I know.  I know.  This is freaking some people out.  But this post is for those who not only appreciate snakes but also for those who just haven't had that much experience with them.  The Bullsnake (a.k.a.  Gopher Snake) is one of those wild animals with...personality.  You'll see these on the road and if you are a kind and intelligent person, you will avoid running them over.  They are harmless to humans and eat tons of mice.  When approached, they put on an amazing show.  From just lying on the road soaking up some rays, they will coil up, hiss, rattle their tail to try to make you think they are something they are not, and will try to appear as mean as possible so you will just LEAVE THEM ALONE.  As is so typical with Bullsnakes, once they've went through their repertoire of scare tactics and realize that they aren't working, they will simple give up.  They then let you pick them up.  Oh, one more trick...they will poop on you as a last little defensive gimmick.  But after all the antics, after all the fake "I'm gonna kill you" behavior, they can end up being the best pet a kid ever had.  After their brief taming down, they can be easily held and admired.  They don't bark or scratch the furniture and only eat once a week or so in the summer.  Mice can be easily caught and be provided as food, yielding yet another incredibly interesting opportunity for feeding observations.   But this day, on this sandy road, with temperatures climbing to the 80's, this personable Bullsnake gave a good show.  I named this one "Hissy" and then let it go on its way.  Go get those rodents Hissy!

Friday, August 31, 2012

Walking Sticks

      One of the coolest wild hand pets is the walking stick.  Kansas is favored with a couple of species.  By looking like a stick, they are able to easily conceal themselves from predators, earning them their name.  While they can be found on various grasses and broad-leaf plants, they really like multi-flowered scurfpea (wild alfalfa).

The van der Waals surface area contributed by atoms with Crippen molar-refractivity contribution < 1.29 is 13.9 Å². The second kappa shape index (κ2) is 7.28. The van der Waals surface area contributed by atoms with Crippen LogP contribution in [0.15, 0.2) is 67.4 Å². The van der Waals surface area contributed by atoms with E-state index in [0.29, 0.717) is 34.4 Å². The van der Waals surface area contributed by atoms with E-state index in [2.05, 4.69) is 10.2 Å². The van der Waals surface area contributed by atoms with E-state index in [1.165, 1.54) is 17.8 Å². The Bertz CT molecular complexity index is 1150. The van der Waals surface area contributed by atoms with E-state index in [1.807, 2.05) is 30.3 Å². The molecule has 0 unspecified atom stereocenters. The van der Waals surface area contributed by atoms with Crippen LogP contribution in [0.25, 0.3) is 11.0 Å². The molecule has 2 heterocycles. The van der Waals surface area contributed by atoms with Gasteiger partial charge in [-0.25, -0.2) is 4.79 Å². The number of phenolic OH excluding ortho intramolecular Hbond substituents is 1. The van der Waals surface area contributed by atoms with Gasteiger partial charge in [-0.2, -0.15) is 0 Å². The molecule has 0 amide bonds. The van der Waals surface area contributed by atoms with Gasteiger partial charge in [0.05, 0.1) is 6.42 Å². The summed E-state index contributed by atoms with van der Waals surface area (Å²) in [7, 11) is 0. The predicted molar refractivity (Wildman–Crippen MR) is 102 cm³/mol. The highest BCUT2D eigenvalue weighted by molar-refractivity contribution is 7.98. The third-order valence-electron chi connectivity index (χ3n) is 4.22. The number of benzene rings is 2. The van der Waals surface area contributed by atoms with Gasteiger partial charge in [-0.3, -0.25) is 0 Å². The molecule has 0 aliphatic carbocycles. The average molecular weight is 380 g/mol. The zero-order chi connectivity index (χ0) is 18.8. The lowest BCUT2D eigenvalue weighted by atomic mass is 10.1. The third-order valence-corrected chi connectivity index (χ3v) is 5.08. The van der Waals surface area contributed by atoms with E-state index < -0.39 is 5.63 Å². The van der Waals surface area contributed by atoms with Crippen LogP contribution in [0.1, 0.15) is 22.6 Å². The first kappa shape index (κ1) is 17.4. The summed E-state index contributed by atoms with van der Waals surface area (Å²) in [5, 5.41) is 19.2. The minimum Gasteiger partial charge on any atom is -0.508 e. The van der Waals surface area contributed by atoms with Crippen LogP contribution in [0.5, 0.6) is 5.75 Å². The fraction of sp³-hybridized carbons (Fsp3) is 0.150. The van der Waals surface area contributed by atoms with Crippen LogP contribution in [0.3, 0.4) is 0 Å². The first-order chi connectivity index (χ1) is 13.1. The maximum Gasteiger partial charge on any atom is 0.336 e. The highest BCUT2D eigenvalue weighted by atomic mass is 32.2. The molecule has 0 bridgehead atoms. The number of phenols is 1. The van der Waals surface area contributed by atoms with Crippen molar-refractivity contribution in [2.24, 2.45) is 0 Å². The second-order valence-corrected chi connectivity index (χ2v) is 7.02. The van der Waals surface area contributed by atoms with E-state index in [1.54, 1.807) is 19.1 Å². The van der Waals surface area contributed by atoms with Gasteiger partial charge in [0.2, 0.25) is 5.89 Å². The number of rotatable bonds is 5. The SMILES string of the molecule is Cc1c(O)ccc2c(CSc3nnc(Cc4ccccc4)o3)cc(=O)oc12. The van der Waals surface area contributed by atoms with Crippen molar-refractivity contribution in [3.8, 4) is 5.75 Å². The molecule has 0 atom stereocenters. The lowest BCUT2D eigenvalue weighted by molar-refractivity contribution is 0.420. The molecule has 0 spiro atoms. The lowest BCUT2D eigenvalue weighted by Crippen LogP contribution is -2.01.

Scout the countryside.  Find a pasture with some taller grass and forbs (broadleaf plants) and search for this leggy insect.  Sweeping the vegetation with an insect net is an easy way to collect walking sticks.  These are great amusements for kids of all ages.  Harmless, they are fun to allow them to explore their temporary human habitat.  These are just another of the very interesting wild creatures of the Kansas prairie which are very easy for handling--another simple cure for nature deficit disorder.

Monday, August 27, 2012

Traveling Tarantulas

Its nearly September and time for the Texas Brown Tarantulas to begin their annual fall dispersal.  Typically, the males are seen crossing roads in the Red Hills and other parts of southern Kansas this time of year.  Stan Roth was kind enough to correct my mistake (thank you) on description of the sex originally as female in my first posting.  It is, indeed, the males that do the roaming.  

These large spiders can raise up on their hind legs and act very menacing but it's generally just a big show.  Not totally harmless, they do have fangs although it takes a lot of harassment to get them to fang you.  Its not a strong venom though and cannot kill you.  They do have hairs on their abdomen which can be somewhat irritating to skin.  They do have enemies though.

The Tarantula Hawk is actually a wasp.  They were also hunting this blacktop road this evening, looking for a tarantula to sting and then carry off to a hole.  It will bury the tarantula in the hole with an egg so that the young wasp will have a first meal as it emerges.  Its always an entertwining and exciting drama in the Kansas Outback.

Tuesday, August 21, 2012

Look What I Caught!

      It's really hard to match the excitement of actually holding a Texas Horned Lizard you caught yourself.  These are some of the coolest live hand pets a kid can experience.  Totally harmless, the misnamed "horny toad" is an incredibly interesting lizard.  While their populations are under threats in other states and on special lists of concern, the horny toad is still quite numerous in the Kansas Outback.  Preferring sandy or rocky soils with sparse cover, they  eat mainly ants.  They flatten and spread their bodies when approached by predators and humans.  Their cryptic camouflage makes them hard to see unless they move, which they don't very much.  Hawks will eat them as well as the Greater Roadrunner which is quite common in the Red Hills and other parts of southern Kansas.